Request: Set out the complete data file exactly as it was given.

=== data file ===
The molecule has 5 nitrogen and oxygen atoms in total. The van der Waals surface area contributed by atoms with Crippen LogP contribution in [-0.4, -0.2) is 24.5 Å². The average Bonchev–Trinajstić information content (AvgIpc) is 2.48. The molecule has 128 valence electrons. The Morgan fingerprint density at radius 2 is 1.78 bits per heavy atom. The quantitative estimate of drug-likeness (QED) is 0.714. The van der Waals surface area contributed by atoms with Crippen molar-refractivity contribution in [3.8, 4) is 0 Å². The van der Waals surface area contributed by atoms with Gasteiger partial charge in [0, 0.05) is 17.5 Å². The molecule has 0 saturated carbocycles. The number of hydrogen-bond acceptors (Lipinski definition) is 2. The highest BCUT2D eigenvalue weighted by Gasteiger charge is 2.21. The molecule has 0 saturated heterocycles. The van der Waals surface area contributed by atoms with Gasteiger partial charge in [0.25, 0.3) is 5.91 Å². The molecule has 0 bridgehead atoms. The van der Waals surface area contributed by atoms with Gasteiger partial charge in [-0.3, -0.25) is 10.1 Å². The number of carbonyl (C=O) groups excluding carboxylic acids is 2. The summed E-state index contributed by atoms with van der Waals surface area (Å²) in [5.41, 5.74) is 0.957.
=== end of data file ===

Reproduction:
The molecule has 5 nitrogen and oxygen atoms in total. The van der Waals surface area contributed by atoms with Crippen LogP contribution in [-0.4, -0.2) is 24.5 Å². The average Bonchev–Trinajstić information content (AvgIpc) is 2.48. The molecule has 128 valence electrons. The Morgan fingerprint density at radius 2 is 1.78 bits per heavy atom. The quantitative estimate of drug-likeness (QED) is 0.714. The van der Waals surface area contributed by atoms with Crippen molar-refractivity contribution in [3.8, 4) is 0 Å². The van der Waals surface area contributed by atoms with Gasteiger partial charge in [0, 0.05) is 17.5 Å². The molecule has 0 saturated carbocycles. The number of hydrogen-bond acceptors (Lipinski definition) is 2. The highest BCUT2D eigenvalue weighted by Gasteiger charge is 2.21. The molecule has 0 saturated heterocycles. The van der Waals surface area contributed by atoms with Gasteiger partial charge in [0.25, 0.3) is 5.91 Å². The molecule has 0 bridgehead atoms. The van der Waals surface area contributed by atoms with Gasteiger partial charge in [-0.3, -0.25) is 10.1 Å². The number of carbonyl (C=O) groups excluding carboxylic acids is 2. The summed E-state index contributed by atoms with van der Waals surface area (Å²) in [5.41, 5.74) is 0.957.